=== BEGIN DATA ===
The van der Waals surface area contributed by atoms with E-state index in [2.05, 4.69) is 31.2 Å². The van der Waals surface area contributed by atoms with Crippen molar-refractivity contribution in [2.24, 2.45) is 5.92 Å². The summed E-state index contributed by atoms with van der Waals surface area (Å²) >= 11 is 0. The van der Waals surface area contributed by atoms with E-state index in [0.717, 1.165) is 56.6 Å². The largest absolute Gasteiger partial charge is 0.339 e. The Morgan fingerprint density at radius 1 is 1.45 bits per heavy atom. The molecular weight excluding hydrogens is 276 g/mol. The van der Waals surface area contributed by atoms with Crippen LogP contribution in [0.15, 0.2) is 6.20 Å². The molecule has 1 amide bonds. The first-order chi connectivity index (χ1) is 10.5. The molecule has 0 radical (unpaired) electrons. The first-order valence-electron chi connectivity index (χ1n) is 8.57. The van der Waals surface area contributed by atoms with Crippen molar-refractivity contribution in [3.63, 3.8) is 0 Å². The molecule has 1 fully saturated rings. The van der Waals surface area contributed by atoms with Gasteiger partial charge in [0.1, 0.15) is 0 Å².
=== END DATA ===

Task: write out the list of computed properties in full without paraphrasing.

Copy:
The van der Waals surface area contributed by atoms with E-state index in [2.05, 4.69) is 31.2 Å². The van der Waals surface area contributed by atoms with Crippen molar-refractivity contribution in [2.24, 2.45) is 5.92 Å². The summed E-state index contributed by atoms with van der Waals surface area (Å²) >= 11 is 0. The van der Waals surface area contributed by atoms with E-state index in [0.717, 1.165) is 56.6 Å². The largest absolute Gasteiger partial charge is 0.339 e. The Morgan fingerprint density at radius 1 is 1.45 bits per heavy atom. The molecular weight excluding hydrogens is 276 g/mol. The van der Waals surface area contributed by atoms with Crippen LogP contribution in [0.15, 0.2) is 6.20 Å². The molecule has 1 amide bonds. The first-order chi connectivity index (χ1) is 10.5. The molecule has 0 radical (unpaired) electrons. The first-order valence-electron chi connectivity index (χ1n) is 8.57. The van der Waals surface area contributed by atoms with Crippen molar-refractivity contribution in [3.63, 3.8) is 0 Å². The molecule has 1 fully saturated rings. The van der Waals surface area contributed by atoms with Gasteiger partial charge in [0.1, 0.15) is 0 Å².